Monitoring and Tuning SQL Server with Profiler
SQL Server comes with several excellent tools for monitoring and tuning application performance. Profiler is perhaps the most powerful of these tools; it allows you to spy on and analyze the impact of SQL statements sent to your server.
This article provides a very brief overview of main Profiler features. I also discuss some of the advanced Profiler features: profiler templates, replaying a previously recorded trace, and recording traces without Profiler’s graphical user interface.
Profiler Trace Contents
Profiler traces mainly consist of server events you want to monitor. Profiler provides dozens of events you can choose from, or you can define your own events. For example, you can record every login and logout event, start and stop of stored procedure executions, recompilation of stored procedures, and much more. In addition, you can choose from more than 40 data columns describing the events that you could record. Data columns you could record with the trace include the text of the SQL statement that was sent to your server, user name, application name, amount of CPU used by the statement, number of reads performed, and more.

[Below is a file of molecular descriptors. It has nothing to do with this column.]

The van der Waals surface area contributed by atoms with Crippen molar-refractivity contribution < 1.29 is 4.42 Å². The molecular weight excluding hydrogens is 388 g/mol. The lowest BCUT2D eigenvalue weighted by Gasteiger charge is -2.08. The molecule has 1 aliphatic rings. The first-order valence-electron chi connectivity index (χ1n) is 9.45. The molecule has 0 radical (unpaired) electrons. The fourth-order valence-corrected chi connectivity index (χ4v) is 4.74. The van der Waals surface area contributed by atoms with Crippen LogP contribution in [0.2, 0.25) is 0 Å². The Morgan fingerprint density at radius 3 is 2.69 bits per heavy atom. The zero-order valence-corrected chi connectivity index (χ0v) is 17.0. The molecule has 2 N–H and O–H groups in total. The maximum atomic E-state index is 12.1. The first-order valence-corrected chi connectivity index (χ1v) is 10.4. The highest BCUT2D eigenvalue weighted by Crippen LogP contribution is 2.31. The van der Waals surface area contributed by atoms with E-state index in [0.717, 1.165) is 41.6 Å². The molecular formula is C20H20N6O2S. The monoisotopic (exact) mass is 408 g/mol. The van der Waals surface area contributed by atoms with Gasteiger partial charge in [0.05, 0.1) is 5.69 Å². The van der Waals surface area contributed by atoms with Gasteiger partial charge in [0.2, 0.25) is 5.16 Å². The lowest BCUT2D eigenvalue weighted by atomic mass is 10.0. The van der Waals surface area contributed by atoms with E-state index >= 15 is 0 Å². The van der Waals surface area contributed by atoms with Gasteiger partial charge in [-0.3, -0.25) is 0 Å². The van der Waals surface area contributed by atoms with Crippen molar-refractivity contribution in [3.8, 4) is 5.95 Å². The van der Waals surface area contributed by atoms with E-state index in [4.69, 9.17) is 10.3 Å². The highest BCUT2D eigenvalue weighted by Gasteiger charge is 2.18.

As you might guess, a trace collecting all possible events and all possible data columns can get very large and difficult to decipher, particularly on a busy production server. I have seen traces that grow to be several gigabytes and can be rather overwhelming. That’s why you need to carefully consider the events you truly need to record.
Profiler also allows you to limit the output of your trace by adding filters. You can filter the trace by particular application, database, specific user, and number of other categories.
Note that not all data columns are available with each event; for example, the FileName data column makes sense for Data File Auto Grow event, but not for the SP:completed event which records the execution of the stored procedure. A description of each event and data column is available directly within the Profiler as well as in Books Online. I highly recommend examining these descriptions directly with Profiler so that you know which events matter to you the next time you wish to create a trace.